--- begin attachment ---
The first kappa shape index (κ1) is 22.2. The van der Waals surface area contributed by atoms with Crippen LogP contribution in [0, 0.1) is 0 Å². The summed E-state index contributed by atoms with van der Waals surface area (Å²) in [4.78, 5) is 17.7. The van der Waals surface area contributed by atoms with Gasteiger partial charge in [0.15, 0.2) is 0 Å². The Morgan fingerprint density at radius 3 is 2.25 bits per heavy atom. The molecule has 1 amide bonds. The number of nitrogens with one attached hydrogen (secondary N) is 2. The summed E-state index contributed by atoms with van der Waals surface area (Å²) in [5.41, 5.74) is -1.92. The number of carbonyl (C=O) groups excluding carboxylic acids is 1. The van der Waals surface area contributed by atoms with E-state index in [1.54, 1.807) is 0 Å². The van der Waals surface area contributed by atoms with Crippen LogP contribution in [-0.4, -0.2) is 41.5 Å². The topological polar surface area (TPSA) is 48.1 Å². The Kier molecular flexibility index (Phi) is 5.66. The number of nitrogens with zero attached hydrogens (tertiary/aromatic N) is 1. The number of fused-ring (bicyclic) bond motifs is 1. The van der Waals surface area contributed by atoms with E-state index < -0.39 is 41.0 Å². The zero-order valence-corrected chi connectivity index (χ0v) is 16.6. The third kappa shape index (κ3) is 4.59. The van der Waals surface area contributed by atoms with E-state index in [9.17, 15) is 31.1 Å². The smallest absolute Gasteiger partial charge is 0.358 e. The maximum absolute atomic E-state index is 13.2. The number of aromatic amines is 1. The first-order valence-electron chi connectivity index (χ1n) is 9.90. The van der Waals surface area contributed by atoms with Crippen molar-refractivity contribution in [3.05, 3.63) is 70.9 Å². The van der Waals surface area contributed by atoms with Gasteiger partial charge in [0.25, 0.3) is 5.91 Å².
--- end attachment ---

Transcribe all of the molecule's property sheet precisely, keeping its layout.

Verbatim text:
The first kappa shape index (κ1) is 22.2. The van der Waals surface area contributed by atoms with Crippen LogP contribution in [0, 0.1) is 0 Å². The summed E-state index contributed by atoms with van der Waals surface area (Å²) in [4.78, 5) is 17.7. The van der Waals surface area contributed by atoms with Gasteiger partial charge in [0.15, 0.2) is 0 Å². The Morgan fingerprint density at radius 3 is 2.25 bits per heavy atom. The molecule has 1 amide bonds. The number of nitrogens with one attached hydrogen (secondary N) is 2. The summed E-state index contributed by atoms with van der Waals surface area (Å²) in [5.41, 5.74) is -1.92. The number of carbonyl (C=O) groups excluding carboxylic acids is 1. The van der Waals surface area contributed by atoms with E-state index in [1.54, 1.807) is 0 Å². The van der Waals surface area contributed by atoms with Crippen LogP contribution in [-0.4, -0.2) is 41.5 Å². The topological polar surface area (TPSA) is 48.1 Å². The Kier molecular flexibility index (Phi) is 5.66. The number of nitrogens with zero attached hydrogens (tertiary/aromatic N) is 1. The number of fused-ring (bicyclic) bond motifs is 1. The van der Waals surface area contributed by atoms with E-state index < -0.39 is 41.0 Å². The zero-order valence-corrected chi connectivity index (χ0v) is 16.6. The third kappa shape index (κ3) is 4.59. The van der Waals surface area contributed by atoms with E-state index in [9.17, 15) is 31.1 Å². The smallest absolute Gasteiger partial charge is 0.358 e. The maximum absolute atomic E-state index is 13.2. The number of aromatic amines is 1. The first-order valence-electron chi connectivity index (χ1n) is 9.90. The van der Waals surface area contributed by atoms with Crippen molar-refractivity contribution in [3.05, 3.63) is 70.9 Å². The van der Waals surface area contributed by atoms with Gasteiger partial charge in [0.25, 0.3) is 5.91 Å².